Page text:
Year-End Roth Conversion Question-And-Answer
It's that time of year. The leaves are falling. The holidays are coming. And retirement planning quickly turns to year-end conversion questions. To help the financial advisor-client team with your year-end Roth conversion planning, we have assembled a FAQ list below. Also, read through our latest articles on Roth conversion planning.
Q: What’s the last day I can make a 2013 Roth IRA conversion?
A: The answer to this question is a little tricky. A Roth IRA conversion will be treated as a 2013 Roth IRA conversion provided the funds leave the distributing account by December 31, 2013. If you make your Roth IRA conversion via a direct rollover or trustee-to-trustee transfer – which is generally the best way to convert – then the funds could go into your new Roth IRA the same day they leave your old account.
On the other hand, you can do a Roth IRA conversion via a 60-day rollover, though it’s generally not recommended. In such cases, money might not go into your Roth IRA until well into 2014, but could still be counted as a 2013 Roth IRA conversion. For instance, if you take a distribution from your IRA on December 31, 2013 and deposit the funds into a Roth IRA on February 28, 2014 (within 60 days), you’ve still made a 2013 Roth IRA conversion.
Q: What happens if I make a Roth conversion before the end of the year, but when I meet with my tax preparer to do my 2013 tax return, the tax bill is more than I thought?
A: No problem. A 2013 Roth IRA conversion can be recharacterized – a fancy tax word for undone – up until October 15, 2014. The recharacterization can be made for any reason, including that you simply changed your mind.
Q: If I make a Roth IRA conversion now, when do I have to pay the tax?
A: This depends on a number of factors. Depending on your specific circumstances, you may have to make an estimated tax payment in January 2014. Alternatively, you may be able to square up with IRS anytime before April 15, 2014. Since the answer to this question depends on many variables, it’s best to review this question with a knowledgeable financial advisor or tax professional.
Q: If I convert today, how soon can I access my Roth IRA?
A: Right away. As far as the tax code is concerned, there is no waiting period to be able to access your converted funds. If you are younger than age 59 ½, however, distributing converted funds within 5 years of your conversion generally results in a 10% penalty on those amounts. The real benefit of the Roth IRA conversion is in the long-term tax-free compounding, so if you think you will need to tap your Roth IRA funds relatively soon, it’s probably not a good idea to convert in the first place.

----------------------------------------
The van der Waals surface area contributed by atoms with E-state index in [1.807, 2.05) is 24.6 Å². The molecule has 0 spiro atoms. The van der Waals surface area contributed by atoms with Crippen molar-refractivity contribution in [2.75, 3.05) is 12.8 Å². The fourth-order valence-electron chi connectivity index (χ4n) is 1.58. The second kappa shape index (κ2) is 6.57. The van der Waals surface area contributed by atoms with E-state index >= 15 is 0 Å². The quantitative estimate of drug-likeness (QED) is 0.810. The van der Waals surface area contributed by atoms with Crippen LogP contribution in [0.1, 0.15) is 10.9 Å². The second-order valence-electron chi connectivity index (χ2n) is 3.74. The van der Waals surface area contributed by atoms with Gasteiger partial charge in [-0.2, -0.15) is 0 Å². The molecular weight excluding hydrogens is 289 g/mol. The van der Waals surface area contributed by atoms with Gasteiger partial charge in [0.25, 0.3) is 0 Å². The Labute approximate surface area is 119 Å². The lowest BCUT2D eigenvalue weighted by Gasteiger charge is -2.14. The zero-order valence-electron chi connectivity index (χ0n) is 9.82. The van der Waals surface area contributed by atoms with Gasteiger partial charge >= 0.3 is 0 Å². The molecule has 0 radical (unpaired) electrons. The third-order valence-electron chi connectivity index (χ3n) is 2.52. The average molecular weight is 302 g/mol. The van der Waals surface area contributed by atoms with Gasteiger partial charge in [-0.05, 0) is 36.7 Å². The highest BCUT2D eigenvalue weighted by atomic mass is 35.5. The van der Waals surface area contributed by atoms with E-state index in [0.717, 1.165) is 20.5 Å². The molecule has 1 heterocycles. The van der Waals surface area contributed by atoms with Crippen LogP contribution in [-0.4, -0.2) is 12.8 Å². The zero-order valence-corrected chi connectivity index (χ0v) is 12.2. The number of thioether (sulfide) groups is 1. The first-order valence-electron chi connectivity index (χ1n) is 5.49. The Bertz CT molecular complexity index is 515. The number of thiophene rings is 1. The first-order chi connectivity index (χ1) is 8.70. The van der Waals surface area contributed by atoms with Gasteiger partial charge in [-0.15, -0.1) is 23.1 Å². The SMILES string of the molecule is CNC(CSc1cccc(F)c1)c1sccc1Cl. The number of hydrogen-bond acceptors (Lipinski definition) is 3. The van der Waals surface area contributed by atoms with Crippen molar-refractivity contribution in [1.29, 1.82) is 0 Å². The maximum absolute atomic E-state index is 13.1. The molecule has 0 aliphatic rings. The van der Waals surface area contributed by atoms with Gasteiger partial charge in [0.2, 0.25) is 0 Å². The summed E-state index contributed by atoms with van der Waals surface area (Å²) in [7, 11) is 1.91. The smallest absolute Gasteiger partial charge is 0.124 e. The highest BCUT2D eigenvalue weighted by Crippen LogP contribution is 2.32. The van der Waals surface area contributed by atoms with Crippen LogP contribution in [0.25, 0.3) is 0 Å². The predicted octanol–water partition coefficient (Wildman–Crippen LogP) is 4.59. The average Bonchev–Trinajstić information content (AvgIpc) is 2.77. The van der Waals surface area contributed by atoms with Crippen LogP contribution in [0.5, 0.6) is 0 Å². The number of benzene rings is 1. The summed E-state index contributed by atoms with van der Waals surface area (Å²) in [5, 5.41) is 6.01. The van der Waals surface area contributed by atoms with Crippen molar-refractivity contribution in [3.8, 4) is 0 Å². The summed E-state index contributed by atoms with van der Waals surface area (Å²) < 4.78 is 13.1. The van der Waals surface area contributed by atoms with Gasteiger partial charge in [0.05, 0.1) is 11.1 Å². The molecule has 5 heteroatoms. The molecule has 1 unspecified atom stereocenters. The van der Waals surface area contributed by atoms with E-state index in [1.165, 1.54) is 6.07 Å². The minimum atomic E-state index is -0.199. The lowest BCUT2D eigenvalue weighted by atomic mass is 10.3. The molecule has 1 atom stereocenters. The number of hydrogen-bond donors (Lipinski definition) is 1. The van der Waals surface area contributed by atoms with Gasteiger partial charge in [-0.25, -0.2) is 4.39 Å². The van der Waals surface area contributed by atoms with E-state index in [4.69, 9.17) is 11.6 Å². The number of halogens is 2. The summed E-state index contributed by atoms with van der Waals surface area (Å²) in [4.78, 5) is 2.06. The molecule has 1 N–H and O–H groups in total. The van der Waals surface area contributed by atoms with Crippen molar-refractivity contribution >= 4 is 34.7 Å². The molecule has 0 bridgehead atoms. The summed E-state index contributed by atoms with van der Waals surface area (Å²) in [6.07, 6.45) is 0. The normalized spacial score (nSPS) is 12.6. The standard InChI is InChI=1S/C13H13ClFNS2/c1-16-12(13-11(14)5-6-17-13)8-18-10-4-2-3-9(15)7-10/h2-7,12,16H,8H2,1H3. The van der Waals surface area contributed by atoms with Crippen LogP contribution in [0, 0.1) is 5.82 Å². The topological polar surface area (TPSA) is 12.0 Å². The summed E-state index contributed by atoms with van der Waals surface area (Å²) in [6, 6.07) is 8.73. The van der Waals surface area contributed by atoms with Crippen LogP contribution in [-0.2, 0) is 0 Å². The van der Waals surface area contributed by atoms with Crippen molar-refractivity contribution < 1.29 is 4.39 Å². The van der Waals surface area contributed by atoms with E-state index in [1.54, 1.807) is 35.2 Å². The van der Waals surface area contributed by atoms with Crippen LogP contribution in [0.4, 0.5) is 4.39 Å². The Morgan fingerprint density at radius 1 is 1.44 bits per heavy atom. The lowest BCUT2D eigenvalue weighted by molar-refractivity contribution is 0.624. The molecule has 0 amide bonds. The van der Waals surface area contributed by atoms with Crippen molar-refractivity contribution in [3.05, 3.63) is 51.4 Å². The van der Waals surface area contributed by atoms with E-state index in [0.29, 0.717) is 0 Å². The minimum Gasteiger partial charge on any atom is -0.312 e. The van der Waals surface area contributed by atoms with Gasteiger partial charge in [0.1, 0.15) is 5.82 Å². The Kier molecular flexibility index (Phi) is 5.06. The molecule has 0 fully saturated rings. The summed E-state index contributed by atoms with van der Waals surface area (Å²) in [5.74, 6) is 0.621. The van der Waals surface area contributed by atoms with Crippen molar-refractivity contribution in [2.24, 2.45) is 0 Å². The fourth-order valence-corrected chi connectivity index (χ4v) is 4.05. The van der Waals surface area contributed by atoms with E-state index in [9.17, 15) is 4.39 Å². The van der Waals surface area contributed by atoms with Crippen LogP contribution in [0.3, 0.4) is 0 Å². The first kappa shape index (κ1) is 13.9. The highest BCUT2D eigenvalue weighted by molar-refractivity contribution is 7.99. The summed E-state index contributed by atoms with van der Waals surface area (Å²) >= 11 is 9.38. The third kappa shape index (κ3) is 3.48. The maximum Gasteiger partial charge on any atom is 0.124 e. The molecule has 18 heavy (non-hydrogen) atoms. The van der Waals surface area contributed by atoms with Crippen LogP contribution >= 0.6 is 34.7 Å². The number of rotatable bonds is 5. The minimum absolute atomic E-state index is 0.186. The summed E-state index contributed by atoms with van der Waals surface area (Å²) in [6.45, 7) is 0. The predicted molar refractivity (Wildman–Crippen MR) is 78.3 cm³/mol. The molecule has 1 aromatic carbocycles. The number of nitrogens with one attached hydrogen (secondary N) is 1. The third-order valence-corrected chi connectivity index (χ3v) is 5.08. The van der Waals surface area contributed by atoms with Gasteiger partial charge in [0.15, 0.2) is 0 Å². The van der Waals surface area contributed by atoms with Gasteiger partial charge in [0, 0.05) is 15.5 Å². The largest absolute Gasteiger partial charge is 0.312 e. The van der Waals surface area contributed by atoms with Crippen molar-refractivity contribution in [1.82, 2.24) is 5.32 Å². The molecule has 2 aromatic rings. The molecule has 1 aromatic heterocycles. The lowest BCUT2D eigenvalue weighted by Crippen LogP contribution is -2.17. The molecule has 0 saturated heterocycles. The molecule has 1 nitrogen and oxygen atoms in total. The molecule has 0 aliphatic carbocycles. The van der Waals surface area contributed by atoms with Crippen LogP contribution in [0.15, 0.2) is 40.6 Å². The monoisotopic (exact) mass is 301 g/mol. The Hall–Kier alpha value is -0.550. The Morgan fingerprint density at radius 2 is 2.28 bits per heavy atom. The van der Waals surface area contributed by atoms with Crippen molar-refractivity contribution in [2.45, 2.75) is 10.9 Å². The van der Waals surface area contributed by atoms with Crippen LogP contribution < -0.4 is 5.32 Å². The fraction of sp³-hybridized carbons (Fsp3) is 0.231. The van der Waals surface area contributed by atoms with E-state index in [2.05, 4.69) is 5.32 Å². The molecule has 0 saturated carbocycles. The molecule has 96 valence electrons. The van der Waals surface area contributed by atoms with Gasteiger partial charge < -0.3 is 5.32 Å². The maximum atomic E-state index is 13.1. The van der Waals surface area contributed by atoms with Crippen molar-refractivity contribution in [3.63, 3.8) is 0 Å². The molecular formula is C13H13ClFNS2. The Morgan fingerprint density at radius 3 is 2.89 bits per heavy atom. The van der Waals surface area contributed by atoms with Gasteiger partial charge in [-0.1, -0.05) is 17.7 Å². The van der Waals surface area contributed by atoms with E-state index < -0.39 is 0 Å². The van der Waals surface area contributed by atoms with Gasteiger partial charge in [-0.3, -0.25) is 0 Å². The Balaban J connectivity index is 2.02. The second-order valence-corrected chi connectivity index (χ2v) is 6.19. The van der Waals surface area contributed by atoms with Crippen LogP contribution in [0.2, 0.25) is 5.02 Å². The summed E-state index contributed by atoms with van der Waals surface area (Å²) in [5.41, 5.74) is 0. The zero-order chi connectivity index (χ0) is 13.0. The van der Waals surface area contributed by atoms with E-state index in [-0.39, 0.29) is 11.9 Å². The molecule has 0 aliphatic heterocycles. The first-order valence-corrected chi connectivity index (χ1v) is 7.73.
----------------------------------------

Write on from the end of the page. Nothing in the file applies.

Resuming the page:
Q: I’ve made Roth IRA conversions in the past. Are there any new rules I need to be aware of for 2013?
A: The Roth IRA conversion rules haven’t changed much lately. However, there are always changes and new wrinkles in the tax law that can factor into whether or not a Roth conversion makes sense. For instance, beginning in 2013, there is an additional 3.8% surtax on any net investment income that exceeds your applicable threshold. Although IRA distributions are not considered net investment income, a Roth IRA conversion will increase your total income, and could result in the 3.8% surtax being assessed on greater amounts of other, net investment, income. 2013 Roth conversions could also result in the loss or reduction of your personal exemptions and itemized deductions. This was not the case in recent years.
Q: Can I put my new Roth IRA conversion in my existing Roth IRA account?
A: There is nothing in the tax code that stops you from doing this, but if there is any chance that you might recharacterize this conversion, you should consider putting it in a separate, new Roth IRA. That will make doing a recharacterization easier. Once you have passed the recharacterization deadline, you can combine your Roth IRA accounts with no worries.
- By Jeffrey Levine and Jared Trexler